Medication overuse headache (MOH) is a chronic daily headache caused by the use of too much acute medication. It generally occurs in people with migraine or tension-type headaches who take drugs too often. When the effect of one dose wears off, a withdrawal reaction occurs, triggering the next headache and another round of medication. This results in a vicious cycle of daily headaches and increasingly frequent medication intake. MOH was previously called rebound headache, drug-induced headache, and medication-misuse headache. The most common cause of medication overuse headache is overuse of dietary caffeine or caffeine-containing drugs.
MOH is likely to occur if you are taking opioid (narcotic), barbiturate (butalbital) or caffeine-containing medications on 2 or more days each week. Many doctors and even headache specialists think that over-the-counter pain medications, such as Tylenol or Advil can also cause medication overuse headaches, but scientific research conducted by Dr. Richard Lipton and his colleagues proved that these medications are very unlikely to worsen headaches. In his study thousands of people were followed for one year and had the frequency of migraine headaches and medications they were taking recorded. As little as one dose of a narcotic medication a week appears to increase the risk of worsening of headaches. Medications in the opioid (narcotic) category are codeine, hydrocodone (Vicodin), oxycodone (Percocet, Oxycontin), and many other. Taking aspirin (contained in Migralex, along with magnesium) actually makes it less likely that headaches will worsen over time. Some of the over-the-counter combination pain medications containing caffeine are Excedrin, Anacin, BC Powder. Prescription drugs containing a barbiturate, butalbital, such as Fiorinal, Fioricet, and Esgic (which also contain caffeine) also increase the risk of developing medication overuse headaches. Fiorinal and similar drugs have never been proven or approved for the treatment of migraines since they only work for tension-type headaches. Triptans (Imitrex, Treximet, Zomig, Maxalt, Amerge, Axert, Frova, Relpax) were found not to increase the risk of developing medication overuse headaches.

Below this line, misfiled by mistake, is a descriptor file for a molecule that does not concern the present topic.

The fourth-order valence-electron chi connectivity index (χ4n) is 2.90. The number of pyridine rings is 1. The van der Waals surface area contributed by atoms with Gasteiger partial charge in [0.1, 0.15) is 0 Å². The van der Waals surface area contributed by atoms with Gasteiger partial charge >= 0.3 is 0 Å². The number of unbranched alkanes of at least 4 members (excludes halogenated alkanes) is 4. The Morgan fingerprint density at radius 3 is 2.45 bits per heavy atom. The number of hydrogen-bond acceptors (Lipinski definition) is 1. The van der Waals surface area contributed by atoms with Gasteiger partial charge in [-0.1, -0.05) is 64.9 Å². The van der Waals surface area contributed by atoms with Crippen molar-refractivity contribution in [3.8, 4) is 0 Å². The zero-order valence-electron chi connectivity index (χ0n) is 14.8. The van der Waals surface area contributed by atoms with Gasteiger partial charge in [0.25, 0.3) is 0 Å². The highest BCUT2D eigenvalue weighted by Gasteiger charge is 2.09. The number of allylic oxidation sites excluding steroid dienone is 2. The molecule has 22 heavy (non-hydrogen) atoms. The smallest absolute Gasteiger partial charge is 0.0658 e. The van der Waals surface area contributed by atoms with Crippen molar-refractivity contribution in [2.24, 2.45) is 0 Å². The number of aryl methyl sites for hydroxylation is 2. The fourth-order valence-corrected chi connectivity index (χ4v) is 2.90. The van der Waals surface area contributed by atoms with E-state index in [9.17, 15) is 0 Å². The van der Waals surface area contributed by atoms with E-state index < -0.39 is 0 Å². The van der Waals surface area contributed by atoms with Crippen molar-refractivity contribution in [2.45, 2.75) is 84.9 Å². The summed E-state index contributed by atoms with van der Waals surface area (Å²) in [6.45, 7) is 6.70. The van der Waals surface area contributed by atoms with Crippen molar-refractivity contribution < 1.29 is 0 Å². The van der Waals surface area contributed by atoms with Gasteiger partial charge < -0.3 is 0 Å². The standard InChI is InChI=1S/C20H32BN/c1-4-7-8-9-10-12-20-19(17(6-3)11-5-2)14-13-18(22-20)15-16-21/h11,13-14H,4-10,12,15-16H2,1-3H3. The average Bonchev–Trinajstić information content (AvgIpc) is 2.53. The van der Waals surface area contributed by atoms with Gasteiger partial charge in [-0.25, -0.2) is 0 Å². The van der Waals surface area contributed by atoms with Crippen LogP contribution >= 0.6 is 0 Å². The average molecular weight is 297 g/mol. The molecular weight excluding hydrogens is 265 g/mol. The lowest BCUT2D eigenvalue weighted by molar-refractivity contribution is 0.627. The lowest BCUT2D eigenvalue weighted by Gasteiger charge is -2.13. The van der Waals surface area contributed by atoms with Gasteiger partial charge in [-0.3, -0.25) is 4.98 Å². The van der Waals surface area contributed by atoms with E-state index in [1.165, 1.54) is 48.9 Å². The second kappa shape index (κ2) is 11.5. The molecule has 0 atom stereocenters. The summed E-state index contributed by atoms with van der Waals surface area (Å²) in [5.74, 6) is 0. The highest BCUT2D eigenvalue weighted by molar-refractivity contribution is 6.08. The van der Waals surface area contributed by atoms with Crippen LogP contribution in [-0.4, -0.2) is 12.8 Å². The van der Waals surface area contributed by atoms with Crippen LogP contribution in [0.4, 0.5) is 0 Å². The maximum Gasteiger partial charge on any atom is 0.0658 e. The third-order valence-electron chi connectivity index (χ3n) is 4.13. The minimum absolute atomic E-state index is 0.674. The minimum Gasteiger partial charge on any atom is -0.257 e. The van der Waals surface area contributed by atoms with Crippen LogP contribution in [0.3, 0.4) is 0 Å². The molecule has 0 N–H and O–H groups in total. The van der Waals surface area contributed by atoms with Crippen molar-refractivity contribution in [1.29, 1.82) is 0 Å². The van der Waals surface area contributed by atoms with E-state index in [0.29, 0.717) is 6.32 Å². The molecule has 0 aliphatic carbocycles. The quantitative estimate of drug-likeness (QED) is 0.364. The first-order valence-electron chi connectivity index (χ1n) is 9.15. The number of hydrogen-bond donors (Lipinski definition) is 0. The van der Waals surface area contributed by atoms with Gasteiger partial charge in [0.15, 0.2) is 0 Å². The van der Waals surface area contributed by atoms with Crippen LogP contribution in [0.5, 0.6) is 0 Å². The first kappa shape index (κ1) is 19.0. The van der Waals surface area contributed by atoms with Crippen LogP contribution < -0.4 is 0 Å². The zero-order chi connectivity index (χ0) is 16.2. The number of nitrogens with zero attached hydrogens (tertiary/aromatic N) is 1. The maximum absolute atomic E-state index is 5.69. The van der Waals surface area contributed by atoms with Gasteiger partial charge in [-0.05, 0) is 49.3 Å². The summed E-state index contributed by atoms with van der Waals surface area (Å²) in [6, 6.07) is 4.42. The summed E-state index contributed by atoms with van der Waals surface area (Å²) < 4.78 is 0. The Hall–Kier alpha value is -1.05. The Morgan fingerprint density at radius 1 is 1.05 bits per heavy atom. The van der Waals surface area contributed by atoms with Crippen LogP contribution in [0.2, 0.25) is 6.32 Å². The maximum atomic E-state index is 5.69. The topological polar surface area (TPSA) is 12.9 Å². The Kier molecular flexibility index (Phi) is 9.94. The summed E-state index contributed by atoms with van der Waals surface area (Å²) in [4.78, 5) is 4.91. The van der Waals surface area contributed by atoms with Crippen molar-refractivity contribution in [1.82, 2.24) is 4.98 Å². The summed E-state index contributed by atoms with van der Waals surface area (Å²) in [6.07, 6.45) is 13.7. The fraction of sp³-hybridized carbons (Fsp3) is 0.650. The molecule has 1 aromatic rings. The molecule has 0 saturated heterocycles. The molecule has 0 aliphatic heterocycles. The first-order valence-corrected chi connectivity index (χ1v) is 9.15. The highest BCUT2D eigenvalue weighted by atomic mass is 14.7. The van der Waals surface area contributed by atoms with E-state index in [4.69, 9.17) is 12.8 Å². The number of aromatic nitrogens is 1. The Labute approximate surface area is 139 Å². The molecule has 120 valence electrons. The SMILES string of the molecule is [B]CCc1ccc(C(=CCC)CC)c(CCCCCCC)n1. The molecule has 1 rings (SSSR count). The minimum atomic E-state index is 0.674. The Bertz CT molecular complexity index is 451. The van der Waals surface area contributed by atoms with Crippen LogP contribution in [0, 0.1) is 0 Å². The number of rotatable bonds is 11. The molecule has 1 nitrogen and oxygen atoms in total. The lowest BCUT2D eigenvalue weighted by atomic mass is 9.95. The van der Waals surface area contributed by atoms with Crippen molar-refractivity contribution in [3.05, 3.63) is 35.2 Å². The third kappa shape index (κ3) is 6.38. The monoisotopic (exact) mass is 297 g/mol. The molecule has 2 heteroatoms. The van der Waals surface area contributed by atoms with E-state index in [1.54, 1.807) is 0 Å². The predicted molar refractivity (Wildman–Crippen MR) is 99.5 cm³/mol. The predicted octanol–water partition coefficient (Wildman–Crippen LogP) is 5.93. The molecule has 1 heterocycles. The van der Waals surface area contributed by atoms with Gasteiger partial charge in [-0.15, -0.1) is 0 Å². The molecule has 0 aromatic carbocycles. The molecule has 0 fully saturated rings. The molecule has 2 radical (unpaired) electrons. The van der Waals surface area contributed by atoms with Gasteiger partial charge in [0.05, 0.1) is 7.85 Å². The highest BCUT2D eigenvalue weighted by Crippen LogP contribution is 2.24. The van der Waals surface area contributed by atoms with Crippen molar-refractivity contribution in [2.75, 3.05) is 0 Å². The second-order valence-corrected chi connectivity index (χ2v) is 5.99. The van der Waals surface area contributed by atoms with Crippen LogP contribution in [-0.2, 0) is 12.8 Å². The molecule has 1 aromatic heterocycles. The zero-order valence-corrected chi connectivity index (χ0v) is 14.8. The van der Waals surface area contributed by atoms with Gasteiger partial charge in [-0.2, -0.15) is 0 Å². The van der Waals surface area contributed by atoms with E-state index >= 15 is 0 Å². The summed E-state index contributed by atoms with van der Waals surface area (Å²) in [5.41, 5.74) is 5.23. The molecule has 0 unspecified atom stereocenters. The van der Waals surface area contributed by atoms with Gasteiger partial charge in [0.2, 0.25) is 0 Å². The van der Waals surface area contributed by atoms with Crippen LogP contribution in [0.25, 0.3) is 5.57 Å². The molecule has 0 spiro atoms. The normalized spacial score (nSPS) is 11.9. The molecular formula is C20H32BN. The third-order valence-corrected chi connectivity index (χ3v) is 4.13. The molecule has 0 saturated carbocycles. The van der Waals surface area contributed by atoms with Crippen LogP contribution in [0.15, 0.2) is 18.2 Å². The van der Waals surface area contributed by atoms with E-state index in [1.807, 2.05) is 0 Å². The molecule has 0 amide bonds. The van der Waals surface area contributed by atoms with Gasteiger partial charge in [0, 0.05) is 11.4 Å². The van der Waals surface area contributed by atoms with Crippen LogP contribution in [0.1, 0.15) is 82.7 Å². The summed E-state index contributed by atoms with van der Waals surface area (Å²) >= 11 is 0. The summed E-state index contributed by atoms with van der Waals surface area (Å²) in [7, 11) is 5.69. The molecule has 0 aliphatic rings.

If you previously had occasional migraines or tension-type headaches that have gradually increased into a daily or near-daily headache in the setting of frequent medication intake, you probably have MOH. As the headache frequency increases, you may notice that your acute medications do not work as well as they previously did. It is important to recognize MOH because it can worsen your prior headache pattern. The overuse of acute medications can also decrease the effectiveness of your headache prevention medication. Other potentially dangerous effects of medication overuse include the development of physical dependence, addiction (with barbiturates and narcotics) as well as liver and kidney problems.
The best way of treating MOH is to stop or wean off the offending medication under the guidance of your doctor. Though doing so may result in a period of worsened headaches, you will be given a substitute medication to help you through this difficult time. If you take more than 4 – 5 tablets of medications with butalbital (Fiorinal, Fioricet or Esgic) daily you may be given additional short-term medication, phenobarbital to prevent potentially serious withdrawal symptoms, such as seizures. In case of narcotic medications, it may take a month or even longer before detoxification from the acute medication is complete and your headaches improve. Withdrawal from caffeine and caffeine-containing drugs is much quicker and usually easier. People who continue to have daily headaches despite stopping overused medications may require daily preventative medications or Botox injections. Non-drug therapy also plays a role in the treatment of MOH. Acupuncture, biofeedback, relaxation training and cognitive-behavioral therapy can be very effective, particularly when used in conjunction with medications. Many people are very afraid to stop taking a medication they’ve taken for years and this leads to anxiety and paralysis. Cognitive-behavioral therapy can be the only way such patients can succeed in stopping the MOH. Magnesium, especially given intravenously, CoQ10, feverfew, and other supplements can also be of great help.